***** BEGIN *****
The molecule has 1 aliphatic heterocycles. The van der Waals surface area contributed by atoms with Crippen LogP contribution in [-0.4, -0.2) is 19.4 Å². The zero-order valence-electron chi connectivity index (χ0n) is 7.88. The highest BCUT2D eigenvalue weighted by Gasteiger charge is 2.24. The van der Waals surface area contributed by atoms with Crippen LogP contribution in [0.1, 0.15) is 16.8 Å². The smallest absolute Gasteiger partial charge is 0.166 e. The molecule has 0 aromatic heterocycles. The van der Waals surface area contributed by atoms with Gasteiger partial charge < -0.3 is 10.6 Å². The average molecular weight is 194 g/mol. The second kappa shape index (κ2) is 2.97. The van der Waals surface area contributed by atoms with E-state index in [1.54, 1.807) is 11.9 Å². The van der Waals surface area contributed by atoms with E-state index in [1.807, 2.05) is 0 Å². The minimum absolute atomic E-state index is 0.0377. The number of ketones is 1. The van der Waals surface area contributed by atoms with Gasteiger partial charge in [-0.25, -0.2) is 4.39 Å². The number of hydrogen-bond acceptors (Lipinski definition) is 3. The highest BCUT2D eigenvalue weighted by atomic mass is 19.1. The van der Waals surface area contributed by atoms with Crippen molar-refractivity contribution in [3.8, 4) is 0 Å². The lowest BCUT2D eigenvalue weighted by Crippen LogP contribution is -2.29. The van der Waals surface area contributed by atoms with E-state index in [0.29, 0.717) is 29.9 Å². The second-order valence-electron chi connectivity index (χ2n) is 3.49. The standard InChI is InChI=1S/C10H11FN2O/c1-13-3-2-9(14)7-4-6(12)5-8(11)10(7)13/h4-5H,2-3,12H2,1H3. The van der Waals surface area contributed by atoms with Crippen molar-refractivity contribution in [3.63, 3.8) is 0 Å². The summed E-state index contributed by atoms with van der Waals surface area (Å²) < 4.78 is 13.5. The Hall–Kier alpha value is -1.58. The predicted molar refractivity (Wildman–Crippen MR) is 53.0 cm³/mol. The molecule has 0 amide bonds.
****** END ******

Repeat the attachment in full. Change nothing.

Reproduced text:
The molecule has 1 aliphatic heterocycles. The van der Waals surface area contributed by atoms with Crippen LogP contribution in [-0.4, -0.2) is 19.4 Å². The zero-order valence-electron chi connectivity index (χ0n) is 7.88. The highest BCUT2D eigenvalue weighted by Gasteiger charge is 2.24. The van der Waals surface area contributed by atoms with Crippen LogP contribution in [0.1, 0.15) is 16.8 Å². The smallest absolute Gasteiger partial charge is 0.166 e. The molecule has 0 aromatic heterocycles. The van der Waals surface area contributed by atoms with Gasteiger partial charge < -0.3 is 10.6 Å². The average molecular weight is 194 g/mol. The second kappa shape index (κ2) is 2.97. The van der Waals surface area contributed by atoms with E-state index in [1.54, 1.807) is 11.9 Å². The van der Waals surface area contributed by atoms with E-state index in [1.807, 2.05) is 0 Å². The minimum absolute atomic E-state index is 0.0377. The number of ketones is 1. The van der Waals surface area contributed by atoms with Gasteiger partial charge in [-0.25, -0.2) is 4.39 Å². The number of hydrogen-bond acceptors (Lipinski definition) is 3. The highest BCUT2D eigenvalue weighted by atomic mass is 19.1. The van der Waals surface area contributed by atoms with Crippen molar-refractivity contribution in [3.8, 4) is 0 Å². The lowest BCUT2D eigenvalue weighted by Crippen LogP contribution is -2.29. The van der Waals surface area contributed by atoms with E-state index in [0.29, 0.717) is 29.9 Å². The second-order valence-electron chi connectivity index (χ2n) is 3.49. The standard InChI is InChI=1S/C10H11FN2O/c1-13-3-2-9(14)7-4-6(12)5-8(11)10(7)13/h4-5H,2-3,12H2,1H3. The van der Waals surface area contributed by atoms with Crippen molar-refractivity contribution in [3.63, 3.8) is 0 Å². The summed E-state index contributed by atoms with van der Waals surface area (Å²) < 4.78 is 13.5. The Hall–Kier alpha value is -1.58. The predicted molar refractivity (Wildman–Crippen MR) is 53.0 cm³/mol. The molecule has 0 amide bonds.